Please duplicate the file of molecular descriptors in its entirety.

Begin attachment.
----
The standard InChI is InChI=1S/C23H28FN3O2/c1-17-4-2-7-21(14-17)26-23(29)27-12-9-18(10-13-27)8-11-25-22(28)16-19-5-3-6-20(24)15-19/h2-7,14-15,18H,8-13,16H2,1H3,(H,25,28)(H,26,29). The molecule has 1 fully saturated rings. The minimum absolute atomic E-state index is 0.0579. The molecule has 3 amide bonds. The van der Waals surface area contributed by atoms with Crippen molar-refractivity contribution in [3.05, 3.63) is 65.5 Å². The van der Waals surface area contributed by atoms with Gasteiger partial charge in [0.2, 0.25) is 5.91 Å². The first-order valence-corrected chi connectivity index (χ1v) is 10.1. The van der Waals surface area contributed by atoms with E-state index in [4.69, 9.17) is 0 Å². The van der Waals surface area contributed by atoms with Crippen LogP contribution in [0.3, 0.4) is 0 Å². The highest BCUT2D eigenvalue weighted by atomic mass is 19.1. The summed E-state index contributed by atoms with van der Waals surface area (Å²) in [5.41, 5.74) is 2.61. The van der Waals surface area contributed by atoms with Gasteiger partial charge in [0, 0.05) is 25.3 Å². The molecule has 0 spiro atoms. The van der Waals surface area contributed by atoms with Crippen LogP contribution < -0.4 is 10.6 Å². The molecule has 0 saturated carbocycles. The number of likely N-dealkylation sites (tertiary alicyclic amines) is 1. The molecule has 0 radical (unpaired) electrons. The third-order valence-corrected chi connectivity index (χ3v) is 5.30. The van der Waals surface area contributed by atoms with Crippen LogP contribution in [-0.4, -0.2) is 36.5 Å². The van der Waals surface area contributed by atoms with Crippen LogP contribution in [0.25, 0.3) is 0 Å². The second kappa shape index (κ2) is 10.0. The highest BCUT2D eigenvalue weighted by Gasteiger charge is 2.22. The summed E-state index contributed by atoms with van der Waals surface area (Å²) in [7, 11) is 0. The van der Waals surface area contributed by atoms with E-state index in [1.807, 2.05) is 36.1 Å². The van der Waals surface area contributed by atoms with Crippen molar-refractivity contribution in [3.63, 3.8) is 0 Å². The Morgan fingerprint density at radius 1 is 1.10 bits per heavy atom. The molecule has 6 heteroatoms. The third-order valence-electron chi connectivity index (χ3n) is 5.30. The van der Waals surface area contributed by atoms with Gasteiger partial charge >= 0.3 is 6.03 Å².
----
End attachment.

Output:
The standard InChI is InChI=1S/C23H28FN3O2/c1-17-4-2-7-21(14-17)26-23(29)27-12-9-18(10-13-27)8-11-25-22(28)16-19-5-3-6-20(24)15-19/h2-7,14-15,18H,8-13,16H2,1H3,(H,25,28)(H,26,29). The molecule has 1 fully saturated rings. The minimum absolute atomic E-state index is 0.0579. The molecule has 3 amide bonds. The van der Waals surface area contributed by atoms with Crippen molar-refractivity contribution in [3.05, 3.63) is 65.5 Å². The van der Waals surface area contributed by atoms with Gasteiger partial charge in [0.2, 0.25) is 5.91 Å². The first-order valence-corrected chi connectivity index (χ1v) is 10.1. The van der Waals surface area contributed by atoms with E-state index in [4.69, 9.17) is 0 Å². The van der Waals surface area contributed by atoms with Crippen LogP contribution in [0.3, 0.4) is 0 Å². The highest BCUT2D eigenvalue weighted by atomic mass is 19.1. The summed E-state index contributed by atoms with van der Waals surface area (Å²) in [5.41, 5.74) is 2.61. The van der Waals surface area contributed by atoms with Gasteiger partial charge in [0, 0.05) is 25.3 Å². The molecule has 0 spiro atoms. The van der Waals surface area contributed by atoms with Crippen LogP contribution < -0.4 is 10.6 Å². The molecule has 0 saturated carbocycles. The number of likely N-dealkylation sites (tertiary alicyclic amines) is 1. The molecule has 0 radical (unpaired) electrons. The third-order valence-corrected chi connectivity index (χ3v) is 5.30. The van der Waals surface area contributed by atoms with Crippen LogP contribution in [-0.4, -0.2) is 36.5 Å². The van der Waals surface area contributed by atoms with Crippen LogP contribution in [0.25, 0.3) is 0 Å². The second kappa shape index (κ2) is 10.0. The highest BCUT2D eigenvalue weighted by Gasteiger charge is 2.22. The summed E-state index contributed by atoms with van der Waals surface area (Å²) in [7, 11) is 0. The van der Waals surface area contributed by atoms with E-state index in [1.807, 2.05) is 36.1 Å². The van der Waals surface area contributed by atoms with Crippen molar-refractivity contribution in [3.63, 3.8) is 0 Å². The Morgan fingerprint density at radius 1 is 1.10 bits per heavy atom. The molecule has 6 heteroatoms. The third-order valence-electron chi connectivity index (χ3n) is 5.30. The van der Waals surface area contributed by atoms with Gasteiger partial charge >= 0.3 is 6.03 Å².